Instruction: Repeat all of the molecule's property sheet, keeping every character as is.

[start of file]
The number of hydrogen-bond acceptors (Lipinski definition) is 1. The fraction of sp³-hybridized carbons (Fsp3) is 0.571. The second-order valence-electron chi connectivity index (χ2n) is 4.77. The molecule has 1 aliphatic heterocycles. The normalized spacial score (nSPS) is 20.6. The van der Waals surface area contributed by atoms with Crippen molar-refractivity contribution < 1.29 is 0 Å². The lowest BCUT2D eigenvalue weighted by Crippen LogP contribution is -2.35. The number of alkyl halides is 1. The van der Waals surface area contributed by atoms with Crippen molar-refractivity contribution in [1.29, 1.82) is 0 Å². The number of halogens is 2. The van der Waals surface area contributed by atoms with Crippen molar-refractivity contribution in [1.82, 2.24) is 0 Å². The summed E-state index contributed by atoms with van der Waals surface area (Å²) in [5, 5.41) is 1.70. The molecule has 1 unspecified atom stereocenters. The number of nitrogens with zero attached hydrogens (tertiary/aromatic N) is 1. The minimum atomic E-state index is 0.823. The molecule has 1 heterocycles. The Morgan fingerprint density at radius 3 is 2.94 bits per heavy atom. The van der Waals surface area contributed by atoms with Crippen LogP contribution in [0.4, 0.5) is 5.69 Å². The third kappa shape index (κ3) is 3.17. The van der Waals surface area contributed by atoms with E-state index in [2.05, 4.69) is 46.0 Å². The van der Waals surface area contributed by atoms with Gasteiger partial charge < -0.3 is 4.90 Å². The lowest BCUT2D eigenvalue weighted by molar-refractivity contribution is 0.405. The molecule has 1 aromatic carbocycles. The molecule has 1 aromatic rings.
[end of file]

The number of hydrogen-bond acceptors (Lipinski definition) is 1. The fraction of sp³-hybridized carbons (Fsp3) is 0.571. The second-order valence-electron chi connectivity index (χ2n) is 4.77. The molecule has 1 aliphatic heterocycles. The normalized spacial score (nSPS) is 20.6. The van der Waals surface area contributed by atoms with Crippen molar-refractivity contribution < 1.29 is 0 Å². The lowest BCUT2D eigenvalue weighted by Crippen LogP contribution is -2.35. The number of alkyl halides is 1. The van der Waals surface area contributed by atoms with Crippen molar-refractivity contribution in [1.29, 1.82) is 0 Å². The number of halogens is 2. The van der Waals surface area contributed by atoms with Crippen molar-refractivity contribution in [1.82, 2.24) is 0 Å². The summed E-state index contributed by atoms with van der Waals surface area (Å²) in [5, 5.41) is 1.70. The molecule has 1 unspecified atom stereocenters. The number of nitrogens with zero attached hydrogens (tertiary/aromatic N) is 1. The minimum atomic E-state index is 0.823. The molecule has 1 heterocycles. The Morgan fingerprint density at radius 3 is 2.94 bits per heavy atom. The van der Waals surface area contributed by atoms with Crippen LogP contribution in [0.4, 0.5) is 5.69 Å². The third kappa shape index (κ3) is 3.17. The van der Waals surface area contributed by atoms with E-state index in [2.05, 4.69) is 46.0 Å². The van der Waals surface area contributed by atoms with Gasteiger partial charge < -0.3 is 4.90 Å². The lowest BCUT2D eigenvalue weighted by molar-refractivity contribution is 0.405. The molecule has 1 aromatic carbocycles. The molecule has 1 aromatic rings.